If you help your kids develop the right core skills, it will give them the basis on which they can build success in the rest of their lives, but you cannot just focus on one or two of them (which is often the case with traditional educational approaches). Concentrating on a few, or worse, a single core skill too early in a child’s life results, more often than not, in high-achieving, but unhappy, adults. Instead, you need to try to develop as wide a range of core skills as possible. After all, the aim here is to provide your child with as many options as possible so when they are older, they can choose to do what makes them happy. In this respect, it is worth remembering that the world you are training your kids to live in is not the one you grew up in, or the one they were born into, but the one they will be spending their adult lives in, and that world will not come into existence for another twenty years or so. When it does arrive, this future world is likely to be very different from the current world and they may well end up doing jobs that don’t even exist now. As a result, you need to provide them with the core life skills that will allow them to survive in any world they find themselves in, not just the current one (again this is a problem for many traditional educational approaches as they tend to concentrate on teaching what is important right now and not what may be in important a few years in the future).

6. In order to work out what they want to do in life, a child needs to be exposed to as many potential career paths as possible:

The bottom line here is that a child cannot decide what they want to do with their lives if they don’t know what opportunities are available to them. This means that children need to be exposed to as many potential career paths as possible. Only then, will they be free to decide what they might want to do (rather than being pushed in a specific direction by their parents). However, it is also important to let children know that they are free to change their minds at any time, and that if, for whatever reason, it turns out that they do not succeed at a specific career path, that others are still available to them. Similarly, it needs to be made clear that in almost all cases there are multiple routes to get to the same end, and while some will be more difficult than others, this does not mean that their opportunities are automatically closed off if they do not succeed at that easier, more usual career path.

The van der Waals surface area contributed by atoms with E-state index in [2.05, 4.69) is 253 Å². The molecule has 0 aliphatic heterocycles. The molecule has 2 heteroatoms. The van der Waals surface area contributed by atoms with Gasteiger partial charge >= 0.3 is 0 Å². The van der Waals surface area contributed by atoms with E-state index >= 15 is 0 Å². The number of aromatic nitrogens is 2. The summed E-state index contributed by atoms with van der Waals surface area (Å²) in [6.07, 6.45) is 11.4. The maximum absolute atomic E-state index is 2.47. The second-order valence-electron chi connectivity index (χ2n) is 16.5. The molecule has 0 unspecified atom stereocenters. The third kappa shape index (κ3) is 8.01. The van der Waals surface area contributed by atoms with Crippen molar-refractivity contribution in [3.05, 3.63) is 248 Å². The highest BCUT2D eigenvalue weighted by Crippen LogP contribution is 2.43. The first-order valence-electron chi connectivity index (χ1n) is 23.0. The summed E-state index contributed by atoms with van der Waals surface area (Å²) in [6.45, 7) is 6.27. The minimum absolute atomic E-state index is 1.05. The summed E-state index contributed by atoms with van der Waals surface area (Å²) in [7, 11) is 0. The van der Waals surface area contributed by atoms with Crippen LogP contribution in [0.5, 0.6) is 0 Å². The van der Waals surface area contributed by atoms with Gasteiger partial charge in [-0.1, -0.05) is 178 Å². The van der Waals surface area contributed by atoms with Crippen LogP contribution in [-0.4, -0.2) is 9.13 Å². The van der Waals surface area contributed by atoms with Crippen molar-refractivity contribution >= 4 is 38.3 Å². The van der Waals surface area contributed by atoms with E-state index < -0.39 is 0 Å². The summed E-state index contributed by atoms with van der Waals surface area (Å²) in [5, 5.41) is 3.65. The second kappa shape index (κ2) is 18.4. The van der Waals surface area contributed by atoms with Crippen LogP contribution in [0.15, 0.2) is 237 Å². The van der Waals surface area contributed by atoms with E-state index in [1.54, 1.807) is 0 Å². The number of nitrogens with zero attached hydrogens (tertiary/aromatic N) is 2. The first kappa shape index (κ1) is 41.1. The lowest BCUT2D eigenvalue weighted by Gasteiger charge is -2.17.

Now, you are probably thinking that these six tenets are all well and good, but how on earth can you go about implementing them? After all, you are busy parents, and spare time is not something you really have. Well, this is where How To Raise A Happy Genius is here to help. Across the posts on this website, we will provide help, advice and information about what core life skills you need to help them develop, how to make learning these core life skills fun, how you can effectively fit this learning into short bursts, where you can find the time to do it, and also how to work out exactly how your child’s brain works so that you can implement a learning strategy that is best suited to them as an individual. In short, there is lots of useful information here (or at least there will be as this site grows over time). Even if you don’t believe in our philosophy (or don’t quite believe all of it), you are likely to find some useful stuff here, so feel free to pick and choose the bits that you want from all the information provided on this site.

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About The Author: This post was written by Colin Drysdale, the creator of How To Raise A Happy Genius.